All participants in this research were diagnosed as HEHE at the First Affiliated Hospital, Zhejiang University School of Medicine, Zhejiang, China. The research was approved by the Ethical Review Committee of this hospital. And informed consent was obtained from the study participants according to the guidelines of the Declaration of Helsinki.

Results

A total of 12 patients diagnosed with and treated for HEHE were enrolled in this study. The basic clinical characteristics of all patients are presented in Table 1. The mean age of patients was 47.9 ± 11.8 years (range 27–70 years). Six patients received treatment (one man and four women), while the remaining six (two men and four women) opted for observation without any treatment after diagnosis via biopsy. Among the six treated patients, two (patients 5 and 12) with diffuse, extensive hepatic lesions received LT. One of these patients underwent the procedure twice because of biliary complications after the first procedure. Another three patients received LR as their initial treatment, while the remaining one received RFA. Another six patients chose follow-up without any treatments after diagnosis.
Table 1

Clinical data of hepatic epithelioid hemangioendothelioma patients

Patient

Age

Gender

Follow-up duration

Number of tumor

Metastasis

Pathology

Treatment

Recurrence

Death

F8-R-Ag

CD31

CD34

1

44

M

82

3

/

(+)

(+)

(+)

Observation

/

/

2

56

F

32

> 5

/

(+)

(+)

(+)

LR

(+)

(+)

3

27

F

63

3

/

(+)

(+)

(+)

RFA

/

/

4

40

F

53

3

Lung

(+)

(+)

(+)

Observation

/

/

5

34

F

52

> 5

/

(+)

(+)

(+)

LTs

/

/

6

52

F

47

3

/

(+)

(+)

(+)

Observation

/

/

7

43

F

36

> 5

/

(+)

(+)

(+)

LR + RFA

(+)

/

8

43

F

28

4

/

(+)

(+)

(+)

LR + RFA + chemotherapy

(+)

/

9

50

F

25

4

/

(+)

(+)

(+)

Observation

/

/

10

70

F

21

> 5

/

(+)

(+)

(+)

Observation

/

/

11

60

M

21

> 5

Lung

(+)

(+)

(+)

Observation

/

/

12

56

M

15

> 5

Lymph nodes

(+)

(+)

(+)

LT

/

/

LT liver transplantation, LR liver resection, RFA radiofrequency ablation

The two patients who received LT did not exhibit significant tumor progression during the follow-up periods of 52 and 15 months, respectively. Neither of them received adjuvant therapy after LT. One of the patients who received LR (patient 2) passed away because of tumor recurrence within 32 months after the surgery. Another patient (patient 7) who received LR for multiple lesions in the right lobe received RFA for local recurrence at 2 months after the surgery. No obvious disease activity was observed in the lesion area after RFA. The third patient (patient 8) who received LR exhibited positive margins in histopathological examination of surgical specimens. Seven courses of docetaxel-based chemotherapy were administered; however, enhanced magnetic resonance imaging (MRI) exhibited tumor recurrence at 18 months after the surgery. RFA was performed, and the patient survived without recurrence until the last follow-up. The patient (patient 3) who received RFA exhibited three lesions in the right lobe; the largest mass measured 3.5 × 3.0 cm. Contrast-enhanced computed tomography (CT) performed after ablation showed no obvious enhancement in the lesion areas, and the patient remained free of disease during the follow-up period.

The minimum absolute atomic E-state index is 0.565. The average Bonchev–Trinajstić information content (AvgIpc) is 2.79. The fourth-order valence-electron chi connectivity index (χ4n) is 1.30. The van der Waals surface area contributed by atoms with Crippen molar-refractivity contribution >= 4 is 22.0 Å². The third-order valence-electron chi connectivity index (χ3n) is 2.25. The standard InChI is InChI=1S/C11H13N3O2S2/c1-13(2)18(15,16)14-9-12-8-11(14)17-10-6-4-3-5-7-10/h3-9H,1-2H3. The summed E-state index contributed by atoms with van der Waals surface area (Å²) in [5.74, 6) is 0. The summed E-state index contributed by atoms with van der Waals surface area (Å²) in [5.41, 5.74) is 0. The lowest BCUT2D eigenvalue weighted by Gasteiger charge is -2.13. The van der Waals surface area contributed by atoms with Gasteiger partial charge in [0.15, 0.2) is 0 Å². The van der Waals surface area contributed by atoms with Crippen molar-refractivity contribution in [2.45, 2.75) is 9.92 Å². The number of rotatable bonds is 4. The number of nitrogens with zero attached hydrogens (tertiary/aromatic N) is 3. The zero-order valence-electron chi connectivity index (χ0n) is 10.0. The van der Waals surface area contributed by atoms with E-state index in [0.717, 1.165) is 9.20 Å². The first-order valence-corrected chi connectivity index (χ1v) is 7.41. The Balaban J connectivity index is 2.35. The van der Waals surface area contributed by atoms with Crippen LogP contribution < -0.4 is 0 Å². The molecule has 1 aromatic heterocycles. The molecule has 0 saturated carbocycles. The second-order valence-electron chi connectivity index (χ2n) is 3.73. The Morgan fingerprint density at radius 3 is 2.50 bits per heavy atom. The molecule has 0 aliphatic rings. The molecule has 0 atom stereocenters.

None of the six patients who opted for observation exhibited significant tumor progression at the last follow-up visit, and they continued to receive examinations and surveillance CT at 3-monthly intervals. For one survivor, positron emission tomography performed at 82 months revealed a suspected metastasis in the superior lobe of the right lung. Another patient who presented with diffuse liver involvement and exhibited suspected lung metastasis survived for 21 months and was alive at the time of writing this manuscript. Although LT or chemotherapy with sorafenib was recommended for this patient, it was not accepted.

Discussion

Ishak et al. first reported HEHE [4]. HEHE exhibits a variety of clinical manifestations that range from the absence of symptoms to portal hypertension. In the present study, more than half the patients visited our hospital with nonspecific hepatic lesions identified by physical examination. Multiple hepatic masses were frequently observed in imaging examinations such as ultrasound, CT, and MRI, which are used for HEHE diagnosis [5]. CT can adequately detect hepatic lesions, which mostly exhibit low density [6]. Seventy-six percent of the patients had homogeneous enhancement on enhanced CT scan [5, 7]. CT scan can detect the area around the poor blood flow lesion which is often rich in blood flow that causes the shrink of Glisson’s capsule [8]; this is one of the clues for HEHE diagnosis. In the present study, all patients exhibited masses with low density on CT images, although the enhancement features were not consistent, which is a diagnostic limitation (Fig. 1). In MRI, most lesions exhibited low signal intensity with a peripheral dark rim on T1-weighted images and high signal intensity on T2- weighted images (Fig. 2) [1]. Gadoxetic acid-enhanced MRI and diffusion-weighted MRI may also play significant roles in the differentiation of HEHE from hemangioma and angiosarcoma [9, 10].